Does this mean they are not masterpieces? I think every work intended to be art must stand on its own merits, regardless of how it is produced. Artists use the tools and materials available to them to produce their works. Woodblock printing, first on textiles for practical uses (technology) and later on paper for illustration and inspiration (art), came to Europe at the dawn of the Renaissance. By the 15th century intaglio had moved from wood to metal; engraving and etching were invented. In another century a few great men had fully mastered this new technique. Were Dürer, master engraver, and Rembrandt, master etcher, lesser artists than the nameless woodcut artists who preceded them, simply because they used new technologies? It is hard to imagine anyone seriously making this argument. Similarly, if Vermeer learned of (or created) a technology that allowed him to make paintings such as he did, should he have avoided using it lest he diminish his stature as an artist? That makes no sense to me.
This question is dear to my heart because I practice a new form of printing that involves a novel technology. I make digital images. Many fine art photographer’s do not consider digital imaging to be photography, because the finished images often don’t look like what we think photographs ought to look like. Painters often don’t accept it as art because pigments aren’t applied to a medium with a brush, and images are not unique–multiple copies can be made. Artists in traditional printing media are often reluctant to accept digital imaging because the techniques are radically different than their own. And just about everybody in the fine art world is skeptical of an “art” so deeply rooted in technology.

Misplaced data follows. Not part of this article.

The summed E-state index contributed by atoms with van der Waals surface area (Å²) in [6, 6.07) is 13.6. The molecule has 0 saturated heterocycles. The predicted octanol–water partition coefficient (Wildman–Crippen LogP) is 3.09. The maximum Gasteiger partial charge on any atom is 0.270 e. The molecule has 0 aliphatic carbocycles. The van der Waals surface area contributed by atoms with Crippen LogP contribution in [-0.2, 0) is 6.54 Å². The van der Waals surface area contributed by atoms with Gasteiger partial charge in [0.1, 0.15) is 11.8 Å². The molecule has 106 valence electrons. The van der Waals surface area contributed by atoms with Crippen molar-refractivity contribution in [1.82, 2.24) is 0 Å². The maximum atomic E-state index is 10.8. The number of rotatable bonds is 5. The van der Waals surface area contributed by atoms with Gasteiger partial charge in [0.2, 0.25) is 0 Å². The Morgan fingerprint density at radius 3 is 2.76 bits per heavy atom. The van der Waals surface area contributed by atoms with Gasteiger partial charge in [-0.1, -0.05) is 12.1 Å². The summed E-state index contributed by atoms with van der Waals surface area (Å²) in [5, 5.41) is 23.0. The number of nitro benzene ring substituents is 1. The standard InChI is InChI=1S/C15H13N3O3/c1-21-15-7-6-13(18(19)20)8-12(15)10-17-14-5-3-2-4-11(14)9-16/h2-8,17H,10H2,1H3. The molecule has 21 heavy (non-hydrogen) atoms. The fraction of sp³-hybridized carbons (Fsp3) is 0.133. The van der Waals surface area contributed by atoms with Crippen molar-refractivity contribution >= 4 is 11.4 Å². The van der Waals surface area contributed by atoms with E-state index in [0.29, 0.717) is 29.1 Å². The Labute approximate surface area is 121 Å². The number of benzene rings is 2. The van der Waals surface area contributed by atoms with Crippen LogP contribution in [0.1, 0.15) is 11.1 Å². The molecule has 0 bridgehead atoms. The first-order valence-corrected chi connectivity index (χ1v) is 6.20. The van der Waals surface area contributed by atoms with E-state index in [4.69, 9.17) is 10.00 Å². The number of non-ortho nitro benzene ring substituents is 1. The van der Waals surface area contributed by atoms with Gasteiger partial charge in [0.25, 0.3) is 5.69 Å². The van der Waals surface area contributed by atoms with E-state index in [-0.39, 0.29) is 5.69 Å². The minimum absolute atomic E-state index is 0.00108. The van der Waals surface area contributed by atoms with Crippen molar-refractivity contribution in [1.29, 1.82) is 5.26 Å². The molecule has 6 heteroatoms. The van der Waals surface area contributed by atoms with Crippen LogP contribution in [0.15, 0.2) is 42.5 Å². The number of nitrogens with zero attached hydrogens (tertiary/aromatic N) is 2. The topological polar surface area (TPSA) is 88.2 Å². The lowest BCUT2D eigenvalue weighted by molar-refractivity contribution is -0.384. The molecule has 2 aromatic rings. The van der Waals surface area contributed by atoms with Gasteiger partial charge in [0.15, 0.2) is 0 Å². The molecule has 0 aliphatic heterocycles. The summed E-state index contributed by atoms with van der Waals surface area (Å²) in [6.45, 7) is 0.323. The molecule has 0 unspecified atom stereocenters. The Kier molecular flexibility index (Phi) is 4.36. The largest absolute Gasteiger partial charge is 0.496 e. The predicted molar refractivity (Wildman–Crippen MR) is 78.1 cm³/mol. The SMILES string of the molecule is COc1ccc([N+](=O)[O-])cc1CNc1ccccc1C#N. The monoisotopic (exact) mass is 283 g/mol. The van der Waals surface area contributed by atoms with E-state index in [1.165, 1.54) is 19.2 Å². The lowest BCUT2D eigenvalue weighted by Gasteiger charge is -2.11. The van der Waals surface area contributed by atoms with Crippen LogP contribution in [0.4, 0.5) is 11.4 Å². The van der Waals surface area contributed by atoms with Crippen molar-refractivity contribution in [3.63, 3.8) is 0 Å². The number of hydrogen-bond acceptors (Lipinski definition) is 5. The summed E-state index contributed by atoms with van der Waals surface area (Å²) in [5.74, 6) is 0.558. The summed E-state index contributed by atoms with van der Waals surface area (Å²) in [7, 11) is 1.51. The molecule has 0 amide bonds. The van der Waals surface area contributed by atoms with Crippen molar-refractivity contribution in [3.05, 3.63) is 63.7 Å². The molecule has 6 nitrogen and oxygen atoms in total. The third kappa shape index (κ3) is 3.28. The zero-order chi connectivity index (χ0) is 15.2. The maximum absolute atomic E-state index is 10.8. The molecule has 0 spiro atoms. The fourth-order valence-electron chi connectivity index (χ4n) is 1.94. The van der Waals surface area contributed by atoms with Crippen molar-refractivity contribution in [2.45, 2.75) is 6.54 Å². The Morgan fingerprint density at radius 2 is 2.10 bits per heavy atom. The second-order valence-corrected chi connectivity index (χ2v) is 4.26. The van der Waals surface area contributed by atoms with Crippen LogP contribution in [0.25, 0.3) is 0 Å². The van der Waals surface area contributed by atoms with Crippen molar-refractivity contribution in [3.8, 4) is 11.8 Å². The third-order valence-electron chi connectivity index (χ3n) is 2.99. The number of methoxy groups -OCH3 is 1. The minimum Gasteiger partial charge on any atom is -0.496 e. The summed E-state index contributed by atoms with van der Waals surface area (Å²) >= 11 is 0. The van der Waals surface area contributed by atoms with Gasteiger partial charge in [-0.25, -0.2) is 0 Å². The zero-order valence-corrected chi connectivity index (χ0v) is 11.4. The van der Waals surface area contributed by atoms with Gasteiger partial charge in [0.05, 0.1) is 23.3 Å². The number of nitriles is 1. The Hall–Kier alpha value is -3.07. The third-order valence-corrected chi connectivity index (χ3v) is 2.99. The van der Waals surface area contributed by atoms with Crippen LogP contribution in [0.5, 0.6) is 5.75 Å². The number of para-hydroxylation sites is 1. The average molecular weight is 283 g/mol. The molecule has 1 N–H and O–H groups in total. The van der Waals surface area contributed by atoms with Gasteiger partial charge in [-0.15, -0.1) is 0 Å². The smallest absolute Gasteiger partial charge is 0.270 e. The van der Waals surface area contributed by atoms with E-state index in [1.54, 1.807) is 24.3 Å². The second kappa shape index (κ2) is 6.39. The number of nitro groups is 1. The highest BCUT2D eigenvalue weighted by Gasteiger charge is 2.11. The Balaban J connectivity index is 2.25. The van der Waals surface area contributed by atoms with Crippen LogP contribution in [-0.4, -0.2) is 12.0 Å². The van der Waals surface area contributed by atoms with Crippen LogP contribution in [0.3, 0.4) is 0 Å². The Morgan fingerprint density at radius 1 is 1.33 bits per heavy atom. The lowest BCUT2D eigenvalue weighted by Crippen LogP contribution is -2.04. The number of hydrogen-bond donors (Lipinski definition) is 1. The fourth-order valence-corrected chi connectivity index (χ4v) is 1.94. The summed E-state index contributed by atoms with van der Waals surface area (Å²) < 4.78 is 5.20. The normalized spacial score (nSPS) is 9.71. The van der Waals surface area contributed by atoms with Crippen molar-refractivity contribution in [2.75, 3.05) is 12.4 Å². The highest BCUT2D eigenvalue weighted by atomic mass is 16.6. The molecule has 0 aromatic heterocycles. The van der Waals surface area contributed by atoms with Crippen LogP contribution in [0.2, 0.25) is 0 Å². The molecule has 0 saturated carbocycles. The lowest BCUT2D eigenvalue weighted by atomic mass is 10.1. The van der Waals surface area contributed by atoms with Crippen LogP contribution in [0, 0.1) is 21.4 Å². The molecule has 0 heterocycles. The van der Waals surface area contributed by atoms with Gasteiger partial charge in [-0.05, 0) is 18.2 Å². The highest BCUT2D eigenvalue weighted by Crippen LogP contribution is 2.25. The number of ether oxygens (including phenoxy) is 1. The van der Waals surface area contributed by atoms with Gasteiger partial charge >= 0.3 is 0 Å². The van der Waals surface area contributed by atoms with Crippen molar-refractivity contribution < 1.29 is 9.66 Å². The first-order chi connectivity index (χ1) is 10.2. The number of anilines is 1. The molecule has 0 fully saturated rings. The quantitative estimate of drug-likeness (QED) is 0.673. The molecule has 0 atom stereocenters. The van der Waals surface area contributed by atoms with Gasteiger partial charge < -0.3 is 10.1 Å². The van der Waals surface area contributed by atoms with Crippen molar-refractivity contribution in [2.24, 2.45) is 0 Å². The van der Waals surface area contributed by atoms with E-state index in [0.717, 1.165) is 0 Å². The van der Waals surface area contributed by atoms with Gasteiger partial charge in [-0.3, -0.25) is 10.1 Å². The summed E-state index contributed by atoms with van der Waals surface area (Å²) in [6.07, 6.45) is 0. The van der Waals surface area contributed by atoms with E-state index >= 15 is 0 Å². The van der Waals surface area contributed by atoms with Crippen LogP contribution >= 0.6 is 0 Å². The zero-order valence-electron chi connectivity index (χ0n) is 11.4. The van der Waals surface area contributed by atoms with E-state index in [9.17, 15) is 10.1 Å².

I am certain, however, that over time digital imaging will become as widely accepted as as other forms of printing have already become. In the right hands they are tools that can be used to produce art. All it will take will be for people who care about art to look past their anxiety about the technology at the images themselves, for that is where the art is, after all. Digital images will hang in galleries and museums alongside artistic lithographs, seragraphs, mezzotints, etc. The curators who recognize this early, who can tell which is the art and which is simply noise, and who begin to collect and sell this art sooner rather than later, will be all the richer, both artistically and financially, for their insight.